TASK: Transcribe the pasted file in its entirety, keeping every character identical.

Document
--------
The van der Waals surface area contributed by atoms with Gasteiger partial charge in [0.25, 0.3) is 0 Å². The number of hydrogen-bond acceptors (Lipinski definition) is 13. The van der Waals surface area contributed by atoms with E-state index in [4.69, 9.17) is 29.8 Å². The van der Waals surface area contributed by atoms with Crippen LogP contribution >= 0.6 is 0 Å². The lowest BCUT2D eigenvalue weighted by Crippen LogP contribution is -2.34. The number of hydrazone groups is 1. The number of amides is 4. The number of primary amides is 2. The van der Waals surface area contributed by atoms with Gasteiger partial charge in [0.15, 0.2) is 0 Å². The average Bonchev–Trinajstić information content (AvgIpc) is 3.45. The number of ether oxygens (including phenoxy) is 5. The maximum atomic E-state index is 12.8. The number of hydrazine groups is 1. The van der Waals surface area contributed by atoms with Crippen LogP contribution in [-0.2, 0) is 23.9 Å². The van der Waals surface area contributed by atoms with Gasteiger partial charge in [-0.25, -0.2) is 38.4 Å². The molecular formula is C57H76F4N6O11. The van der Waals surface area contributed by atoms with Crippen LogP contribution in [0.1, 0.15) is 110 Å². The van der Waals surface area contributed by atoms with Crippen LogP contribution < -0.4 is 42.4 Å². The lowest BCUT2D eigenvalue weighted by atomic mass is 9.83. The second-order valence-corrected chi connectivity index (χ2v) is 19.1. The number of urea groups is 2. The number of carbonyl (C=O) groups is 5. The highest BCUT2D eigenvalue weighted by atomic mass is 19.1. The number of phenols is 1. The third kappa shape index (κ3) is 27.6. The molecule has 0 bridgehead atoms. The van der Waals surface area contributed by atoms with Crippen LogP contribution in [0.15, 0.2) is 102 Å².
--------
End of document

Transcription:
The van der Waals surface area contributed by atoms with Gasteiger partial charge in [0.25, 0.3) is 0 Å². The number of hydrogen-bond acceptors (Lipinski definition) is 13. The van der Waals surface area contributed by atoms with E-state index in [4.69, 9.17) is 29.8 Å². The van der Waals surface area contributed by atoms with Crippen LogP contribution >= 0.6 is 0 Å². The lowest BCUT2D eigenvalue weighted by Crippen LogP contribution is -2.34. The number of hydrazone groups is 1. The number of amides is 4. The number of primary amides is 2. The van der Waals surface area contributed by atoms with Gasteiger partial charge in [0.15, 0.2) is 0 Å². The average Bonchev–Trinajstić information content (AvgIpc) is 3.45. The number of ether oxygens (including phenoxy) is 5. The maximum atomic E-state index is 12.8. The number of hydrazine groups is 1. The van der Waals surface area contributed by atoms with Crippen LogP contribution in [-0.2, 0) is 23.9 Å². The van der Waals surface area contributed by atoms with Gasteiger partial charge in [-0.25, -0.2) is 38.4 Å². The molecular formula is C57H76F4N6O11. The van der Waals surface area contributed by atoms with Crippen LogP contribution in [0.1, 0.15) is 110 Å². The van der Waals surface area contributed by atoms with Crippen LogP contribution < -0.4 is 42.4 Å². The lowest BCUT2D eigenvalue weighted by atomic mass is 9.83. The second-order valence-corrected chi connectivity index (χ2v) is 19.1. The number of urea groups is 2. The number of carbonyl (C=O) groups is 5. The highest BCUT2D eigenvalue weighted by atomic mass is 19.1. The number of phenols is 1. The third kappa shape index (κ3) is 27.6. The molecule has 0 bridgehead atoms. The van der Waals surface area contributed by atoms with Crippen LogP contribution in [0.15, 0.2) is 102 Å².